Skiing and snowboarding are great ways to be outdoors during winter. Nevertheless, the impact of ski resorts on the environment is huge: they rely on a complex and energy-demanding infrastructure, with scores of employees and heavy use of water. While many ski-resort owners are switching to environmentally friendly practices such as renewable energy, recycling and composting, some feel that these adjustments fail to mitigate the overall negative effect of ski areas on the environment. What is the solution? Water use One of the problems is the excessive amount of water use in ski resorts. As a result of global climate change, most ski areas experience winters of increasingly shorter duration. If the snow base falls below a certain level, resort managers must use artificial snow-making systems. Artificial snow is made by mixing large volumes of water and high-pressure air, so the process demands an abundance of water and energy. When the water is taken from the local rivers and streams, it has a negative impact on the surrounding ecosystem. Disturbance to Wildlife Alpine habitats above the tree line are already threatened by global climate change, and disturbance from skiers is one more stressor. These disturbances can come from scaring wildlife or harming their habitat by damaging vegetation and compacting soils. An example: the population of black grouse, a creature that lives in the Swiss Alps, is usually found at half its normal density around ski areas. Land use change To create ski trails, a large amount of clear-cutting in forested areas is required. The resulting fragmented landscape negatively impacts habitat quality for many bird and mammal species. Also: wind, light, and disturbance levels increase near the open slopes, reducing habitat quality. To create ski trailers, a large amount of clear-cutting in forested areas is required. The resulting fragmented landscape negatively impacts habitat quality for many bird and mammal species. To create new trailers, ski resorts have to remove woody vegetation. The fastest way to achieve that is with a bulldozer, graded to remove tree stumps and any sort of slope irregularity. This process reduces topsoil depth and causes soil erosion. Also: wind, light, and disturbance levels increase near the open slopes, reducing habitat quality. Fossil fuel  energy Resort skiing is an energy-intensive operation, relying on fossil fuels, producing greenhouse gases and contributing to global warming. For example: ski lifts usually run on electricity, and operating a single ski lift for a month requires about the same energy needed to power 3.8 households for a year. Another one: to maintain the surface of the snow on the ski runs, a resort deploys nightly a fleet of trail groomers each operating on about 5 gallons of diesel per hour and producing carbon dioxide, nitrogen oxides, and particulate emissions. A complete estimate of the greenhouse gases emitted in association with resort skiing would need to include those produced by skiers driving or flying to the mountains. Ironically, climate change is affecting most ski regions. As global atmospheric temperatures go up, snowpacks are thinning, and the ski seasons are getting shorter. The solutions The environmental costs associated with resort skiing come in multiple dimensions, and so do the solutions. Many ski resorts have made substantial efforts to minimize their environmental impacts. Solar panels, wind turbines, and small hydro turbines have been deployed to supply renewable energy. Improved waste management and composting programs have been implemented, just like green building technologies have been employed. Forest management efforts have been planned to improve wildlife habitat. But it this enough? What you can do Research, research, research: it is now possible for skiers to gather information about a resort’s sustainability efforts and make informed consumer decisions. An increasing number of outdoor enthusiasts seek snowy slopes by practicing lower-impact forms of skiing. These backcountry skiers and snowboarders use specialized equipment that allows them to make their way up the mountain on their own power, and then to ski down natural terrain that has not been logged or groomed. These skiers have to be self-sufficient and able to mitigate a multitude of mountain-related safety risks. The learning curve is steep, but backcountry skiing has a lighter environmental impact than resort skiing. https://www.whatsorb.com/solution/climate/man-made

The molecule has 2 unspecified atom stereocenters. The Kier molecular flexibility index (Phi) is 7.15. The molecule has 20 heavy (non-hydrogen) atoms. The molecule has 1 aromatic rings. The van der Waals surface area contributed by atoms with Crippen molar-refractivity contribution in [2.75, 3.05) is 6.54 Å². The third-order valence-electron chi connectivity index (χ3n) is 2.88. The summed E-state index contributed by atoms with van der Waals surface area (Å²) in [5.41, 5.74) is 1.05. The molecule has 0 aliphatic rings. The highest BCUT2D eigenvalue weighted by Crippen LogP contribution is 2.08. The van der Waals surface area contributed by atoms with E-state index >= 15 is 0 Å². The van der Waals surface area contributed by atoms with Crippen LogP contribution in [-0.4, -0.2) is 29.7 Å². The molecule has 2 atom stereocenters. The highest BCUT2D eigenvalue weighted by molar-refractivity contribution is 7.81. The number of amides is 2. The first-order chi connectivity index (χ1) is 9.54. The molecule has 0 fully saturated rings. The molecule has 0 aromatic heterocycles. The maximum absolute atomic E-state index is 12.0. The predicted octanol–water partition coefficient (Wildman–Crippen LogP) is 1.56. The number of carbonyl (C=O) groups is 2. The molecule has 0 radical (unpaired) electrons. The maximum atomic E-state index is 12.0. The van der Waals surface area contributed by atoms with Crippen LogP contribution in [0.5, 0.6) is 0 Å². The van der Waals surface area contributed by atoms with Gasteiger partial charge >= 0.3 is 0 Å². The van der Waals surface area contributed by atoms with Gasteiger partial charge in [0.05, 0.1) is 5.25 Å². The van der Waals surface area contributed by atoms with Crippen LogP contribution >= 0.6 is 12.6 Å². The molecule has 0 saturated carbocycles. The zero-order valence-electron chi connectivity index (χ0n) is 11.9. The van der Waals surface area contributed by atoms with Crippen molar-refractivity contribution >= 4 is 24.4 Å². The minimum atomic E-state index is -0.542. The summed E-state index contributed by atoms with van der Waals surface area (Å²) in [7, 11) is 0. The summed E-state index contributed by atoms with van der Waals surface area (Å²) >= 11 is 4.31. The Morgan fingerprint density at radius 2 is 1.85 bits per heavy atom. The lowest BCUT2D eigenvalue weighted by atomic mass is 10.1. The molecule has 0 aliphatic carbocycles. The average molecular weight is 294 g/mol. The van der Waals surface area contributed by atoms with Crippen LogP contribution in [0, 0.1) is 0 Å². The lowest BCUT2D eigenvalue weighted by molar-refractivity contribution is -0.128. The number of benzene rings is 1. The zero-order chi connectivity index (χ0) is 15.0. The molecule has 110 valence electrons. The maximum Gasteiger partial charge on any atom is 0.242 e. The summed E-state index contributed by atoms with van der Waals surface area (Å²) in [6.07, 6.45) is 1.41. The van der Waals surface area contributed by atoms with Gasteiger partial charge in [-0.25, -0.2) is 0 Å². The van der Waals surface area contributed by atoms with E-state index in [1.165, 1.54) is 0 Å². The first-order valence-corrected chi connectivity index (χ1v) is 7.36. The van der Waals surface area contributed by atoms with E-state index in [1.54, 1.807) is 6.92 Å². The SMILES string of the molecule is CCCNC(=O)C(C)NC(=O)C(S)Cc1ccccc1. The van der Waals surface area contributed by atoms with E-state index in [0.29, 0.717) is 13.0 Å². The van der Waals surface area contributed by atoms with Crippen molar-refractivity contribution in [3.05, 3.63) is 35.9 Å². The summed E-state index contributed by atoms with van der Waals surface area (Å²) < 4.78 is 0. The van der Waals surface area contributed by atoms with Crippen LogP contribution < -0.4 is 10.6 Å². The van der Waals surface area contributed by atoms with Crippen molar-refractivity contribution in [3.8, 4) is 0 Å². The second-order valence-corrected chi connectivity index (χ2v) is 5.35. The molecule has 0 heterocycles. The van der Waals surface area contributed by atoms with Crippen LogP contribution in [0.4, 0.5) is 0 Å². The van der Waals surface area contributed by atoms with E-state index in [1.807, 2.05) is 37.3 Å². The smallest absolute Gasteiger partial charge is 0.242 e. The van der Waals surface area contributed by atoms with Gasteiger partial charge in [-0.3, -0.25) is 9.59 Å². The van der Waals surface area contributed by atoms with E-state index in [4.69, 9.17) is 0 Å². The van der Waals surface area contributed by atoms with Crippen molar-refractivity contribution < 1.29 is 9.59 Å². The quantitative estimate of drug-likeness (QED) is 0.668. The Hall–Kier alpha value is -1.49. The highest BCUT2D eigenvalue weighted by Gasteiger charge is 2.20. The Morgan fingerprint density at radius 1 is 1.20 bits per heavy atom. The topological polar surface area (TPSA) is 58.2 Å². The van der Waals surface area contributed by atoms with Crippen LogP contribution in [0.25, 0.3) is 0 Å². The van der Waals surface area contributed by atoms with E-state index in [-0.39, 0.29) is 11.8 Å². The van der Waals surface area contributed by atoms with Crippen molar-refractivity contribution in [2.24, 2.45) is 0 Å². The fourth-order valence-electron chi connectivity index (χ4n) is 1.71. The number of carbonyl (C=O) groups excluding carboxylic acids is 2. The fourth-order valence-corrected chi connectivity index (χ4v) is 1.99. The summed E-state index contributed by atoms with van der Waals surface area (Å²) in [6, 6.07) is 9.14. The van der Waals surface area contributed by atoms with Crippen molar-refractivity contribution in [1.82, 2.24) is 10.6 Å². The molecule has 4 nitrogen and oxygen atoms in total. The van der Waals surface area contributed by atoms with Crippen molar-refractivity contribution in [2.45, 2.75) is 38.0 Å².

Ski Resorts Environmental Impact And Sustainability Efforts
Ski Resorts Environmental Impact And Sustainability Efforts